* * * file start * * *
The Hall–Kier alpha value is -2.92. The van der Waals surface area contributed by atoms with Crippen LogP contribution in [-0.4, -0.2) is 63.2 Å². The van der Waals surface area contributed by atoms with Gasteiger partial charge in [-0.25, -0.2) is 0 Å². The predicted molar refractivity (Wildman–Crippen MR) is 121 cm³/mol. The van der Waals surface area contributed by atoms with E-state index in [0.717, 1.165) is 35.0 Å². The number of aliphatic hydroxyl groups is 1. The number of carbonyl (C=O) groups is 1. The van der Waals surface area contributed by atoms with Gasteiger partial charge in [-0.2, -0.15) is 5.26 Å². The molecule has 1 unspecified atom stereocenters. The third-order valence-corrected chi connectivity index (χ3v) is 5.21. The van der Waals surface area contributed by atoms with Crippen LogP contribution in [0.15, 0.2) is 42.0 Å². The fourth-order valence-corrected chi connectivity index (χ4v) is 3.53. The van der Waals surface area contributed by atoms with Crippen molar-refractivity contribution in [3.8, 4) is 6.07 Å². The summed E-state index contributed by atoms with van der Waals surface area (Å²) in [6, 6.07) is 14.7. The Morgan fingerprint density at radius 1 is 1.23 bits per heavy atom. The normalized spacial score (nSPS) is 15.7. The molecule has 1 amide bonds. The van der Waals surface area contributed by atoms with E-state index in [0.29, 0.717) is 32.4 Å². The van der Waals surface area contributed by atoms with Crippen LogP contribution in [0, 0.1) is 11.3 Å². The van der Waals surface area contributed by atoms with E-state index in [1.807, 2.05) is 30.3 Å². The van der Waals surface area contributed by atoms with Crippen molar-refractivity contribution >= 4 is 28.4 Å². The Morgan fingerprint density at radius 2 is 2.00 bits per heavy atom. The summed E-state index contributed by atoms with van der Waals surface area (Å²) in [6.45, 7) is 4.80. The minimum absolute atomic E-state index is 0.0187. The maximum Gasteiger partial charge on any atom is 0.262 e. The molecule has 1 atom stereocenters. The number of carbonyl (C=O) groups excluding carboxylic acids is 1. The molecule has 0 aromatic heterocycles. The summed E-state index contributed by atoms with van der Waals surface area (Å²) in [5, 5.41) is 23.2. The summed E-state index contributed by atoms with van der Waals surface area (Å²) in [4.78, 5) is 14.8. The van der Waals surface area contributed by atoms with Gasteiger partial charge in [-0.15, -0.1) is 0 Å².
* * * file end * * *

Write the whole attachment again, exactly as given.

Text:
The Hall–Kier alpha value is -2.92. The van der Waals surface area contributed by atoms with Crippen LogP contribution in [-0.4, -0.2) is 63.2 Å². The van der Waals surface area contributed by atoms with Gasteiger partial charge in [-0.25, -0.2) is 0 Å². The predicted molar refractivity (Wildman–Crippen MR) is 121 cm³/mol. The van der Waals surface area contributed by atoms with E-state index in [0.717, 1.165) is 35.0 Å². The number of aliphatic hydroxyl groups is 1. The number of carbonyl (C=O) groups is 1. The van der Waals surface area contributed by atoms with Gasteiger partial charge in [-0.2, -0.15) is 5.26 Å². The molecule has 1 unspecified atom stereocenters. The third-order valence-corrected chi connectivity index (χ3v) is 5.21. The van der Waals surface area contributed by atoms with Crippen LogP contribution in [0.15, 0.2) is 42.0 Å². The fourth-order valence-corrected chi connectivity index (χ4v) is 3.53. The van der Waals surface area contributed by atoms with Crippen molar-refractivity contribution in [3.8, 4) is 6.07 Å². The summed E-state index contributed by atoms with van der Waals surface area (Å²) in [6, 6.07) is 14.7. The Morgan fingerprint density at radius 1 is 1.23 bits per heavy atom. The normalized spacial score (nSPS) is 15.7. The molecule has 1 amide bonds. The van der Waals surface area contributed by atoms with E-state index in [0.29, 0.717) is 32.4 Å². The van der Waals surface area contributed by atoms with Crippen LogP contribution in [0, 0.1) is 11.3 Å². The van der Waals surface area contributed by atoms with E-state index in [1.807, 2.05) is 30.3 Å². The van der Waals surface area contributed by atoms with Crippen molar-refractivity contribution >= 4 is 28.4 Å². The Morgan fingerprint density at radius 2 is 2.00 bits per heavy atom. The summed E-state index contributed by atoms with van der Waals surface area (Å²) in [6.45, 7) is 4.80. The minimum absolute atomic E-state index is 0.0187. The maximum Gasteiger partial charge on any atom is 0.262 e. The molecule has 1 atom stereocenters. The number of carbonyl (C=O) groups excluding carboxylic acids is 1. The molecule has 0 aromatic heterocycles. The summed E-state index contributed by atoms with van der Waals surface area (Å²) in [5, 5.41) is 23.2. The summed E-state index contributed by atoms with van der Waals surface area (Å²) in [4.78, 5) is 14.8. The van der Waals surface area contributed by atoms with Gasteiger partial charge in [-0.15, -0.1) is 0 Å².